Volker Park is still there, but it’s not. Not really. It has a different name now, a name I don’t even remember. Okay, I do but I’m not going to say it. Just like I didn’t say the name of the dumbass who shot John Lennon. Not because the Volker zeitgeist was some great crucible of human virtue deserving of veneration—not by any stretch of the Scotch Tape-powered imagination—but because, well, you know. Because he might be unruly and not house-trained, and probably has rabies, but who the hell are you to rename my puppy?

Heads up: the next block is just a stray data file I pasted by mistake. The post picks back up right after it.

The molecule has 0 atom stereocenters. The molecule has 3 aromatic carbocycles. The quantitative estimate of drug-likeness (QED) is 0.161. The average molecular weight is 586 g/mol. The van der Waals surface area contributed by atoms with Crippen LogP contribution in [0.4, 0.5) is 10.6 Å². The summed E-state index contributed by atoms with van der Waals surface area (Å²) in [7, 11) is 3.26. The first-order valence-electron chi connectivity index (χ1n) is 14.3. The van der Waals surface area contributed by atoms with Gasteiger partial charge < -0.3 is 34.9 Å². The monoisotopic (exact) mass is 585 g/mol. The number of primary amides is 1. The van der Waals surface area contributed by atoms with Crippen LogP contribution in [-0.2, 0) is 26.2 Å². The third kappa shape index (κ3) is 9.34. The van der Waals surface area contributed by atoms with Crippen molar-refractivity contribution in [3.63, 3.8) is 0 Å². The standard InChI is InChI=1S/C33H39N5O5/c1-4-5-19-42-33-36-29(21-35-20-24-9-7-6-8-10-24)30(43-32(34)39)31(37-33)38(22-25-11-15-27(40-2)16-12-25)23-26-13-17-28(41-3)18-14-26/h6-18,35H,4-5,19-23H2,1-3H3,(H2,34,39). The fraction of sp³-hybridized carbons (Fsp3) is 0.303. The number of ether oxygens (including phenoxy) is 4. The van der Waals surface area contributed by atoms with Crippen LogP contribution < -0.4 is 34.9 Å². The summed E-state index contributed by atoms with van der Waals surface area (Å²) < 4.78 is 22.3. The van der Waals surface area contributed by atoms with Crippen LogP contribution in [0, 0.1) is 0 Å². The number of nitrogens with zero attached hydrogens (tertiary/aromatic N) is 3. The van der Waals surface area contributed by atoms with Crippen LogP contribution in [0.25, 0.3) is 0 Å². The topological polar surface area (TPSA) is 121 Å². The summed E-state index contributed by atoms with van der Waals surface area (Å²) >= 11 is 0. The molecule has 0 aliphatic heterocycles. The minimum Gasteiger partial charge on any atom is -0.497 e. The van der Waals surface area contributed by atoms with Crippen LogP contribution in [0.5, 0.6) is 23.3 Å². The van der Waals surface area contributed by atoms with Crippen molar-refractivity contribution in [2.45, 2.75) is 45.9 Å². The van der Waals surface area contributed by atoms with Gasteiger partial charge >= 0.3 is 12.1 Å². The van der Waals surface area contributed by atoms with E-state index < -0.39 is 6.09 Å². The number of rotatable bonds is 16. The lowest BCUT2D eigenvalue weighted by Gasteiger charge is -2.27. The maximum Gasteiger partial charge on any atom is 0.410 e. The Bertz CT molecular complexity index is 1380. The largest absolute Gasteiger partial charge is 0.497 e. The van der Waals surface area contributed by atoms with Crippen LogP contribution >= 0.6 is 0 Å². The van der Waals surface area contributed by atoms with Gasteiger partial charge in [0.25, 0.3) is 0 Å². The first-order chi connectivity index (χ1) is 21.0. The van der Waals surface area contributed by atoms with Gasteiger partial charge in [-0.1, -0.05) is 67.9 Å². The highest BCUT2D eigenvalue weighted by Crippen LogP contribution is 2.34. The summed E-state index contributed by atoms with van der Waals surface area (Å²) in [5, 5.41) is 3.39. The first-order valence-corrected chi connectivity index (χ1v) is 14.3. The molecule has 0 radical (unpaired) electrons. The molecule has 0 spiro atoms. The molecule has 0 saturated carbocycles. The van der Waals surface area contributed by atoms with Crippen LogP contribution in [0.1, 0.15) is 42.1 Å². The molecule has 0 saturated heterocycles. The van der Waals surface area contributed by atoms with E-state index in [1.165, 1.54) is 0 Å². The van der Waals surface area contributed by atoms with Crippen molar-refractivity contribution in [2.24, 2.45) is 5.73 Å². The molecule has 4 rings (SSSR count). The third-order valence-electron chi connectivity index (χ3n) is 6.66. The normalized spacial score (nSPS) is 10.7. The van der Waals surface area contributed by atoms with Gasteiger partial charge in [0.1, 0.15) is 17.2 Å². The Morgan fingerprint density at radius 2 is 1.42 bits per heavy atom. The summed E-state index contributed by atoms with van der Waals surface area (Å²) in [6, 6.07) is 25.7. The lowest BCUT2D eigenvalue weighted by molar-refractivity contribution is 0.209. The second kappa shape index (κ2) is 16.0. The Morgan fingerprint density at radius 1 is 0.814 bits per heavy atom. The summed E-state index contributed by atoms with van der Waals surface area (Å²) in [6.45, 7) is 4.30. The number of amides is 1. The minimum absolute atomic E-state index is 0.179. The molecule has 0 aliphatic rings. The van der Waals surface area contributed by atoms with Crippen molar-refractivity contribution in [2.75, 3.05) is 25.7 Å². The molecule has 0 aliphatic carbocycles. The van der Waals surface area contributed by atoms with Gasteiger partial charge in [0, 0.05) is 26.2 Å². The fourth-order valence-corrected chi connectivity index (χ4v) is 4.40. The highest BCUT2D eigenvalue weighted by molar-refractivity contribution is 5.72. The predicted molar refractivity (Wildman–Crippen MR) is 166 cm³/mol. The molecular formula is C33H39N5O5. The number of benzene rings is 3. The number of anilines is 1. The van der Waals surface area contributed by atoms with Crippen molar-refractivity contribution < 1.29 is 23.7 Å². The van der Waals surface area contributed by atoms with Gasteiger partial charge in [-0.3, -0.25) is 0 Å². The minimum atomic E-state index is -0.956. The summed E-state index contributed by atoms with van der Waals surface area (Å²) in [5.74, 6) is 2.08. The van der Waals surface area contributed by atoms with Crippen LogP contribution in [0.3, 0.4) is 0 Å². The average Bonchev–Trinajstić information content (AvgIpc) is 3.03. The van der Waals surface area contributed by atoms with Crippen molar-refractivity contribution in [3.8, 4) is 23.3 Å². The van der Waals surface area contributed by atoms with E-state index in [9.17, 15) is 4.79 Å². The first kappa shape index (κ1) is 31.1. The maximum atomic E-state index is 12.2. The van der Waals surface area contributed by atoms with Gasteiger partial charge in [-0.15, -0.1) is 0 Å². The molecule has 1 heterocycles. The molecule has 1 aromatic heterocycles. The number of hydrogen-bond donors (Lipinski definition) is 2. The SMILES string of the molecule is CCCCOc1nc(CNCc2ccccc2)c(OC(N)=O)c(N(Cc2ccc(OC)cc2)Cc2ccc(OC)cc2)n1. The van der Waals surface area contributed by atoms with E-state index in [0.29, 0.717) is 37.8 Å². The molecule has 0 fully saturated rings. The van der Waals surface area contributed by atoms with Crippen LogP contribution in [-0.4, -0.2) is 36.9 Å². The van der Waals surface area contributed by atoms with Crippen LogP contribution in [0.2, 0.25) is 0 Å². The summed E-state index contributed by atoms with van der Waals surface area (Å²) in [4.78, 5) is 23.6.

And a great trailer for a documentary about Cowtown Ballroom in Kansas City, Missouri a few blocks from Volker Park during the same era. http://youtu.be/1OFsE2uyxE8
- For Me, December 8 is John Lennon Day (thewritesideof50.com)
- The murder of John Lennon (rannveighrik.wordpress.com)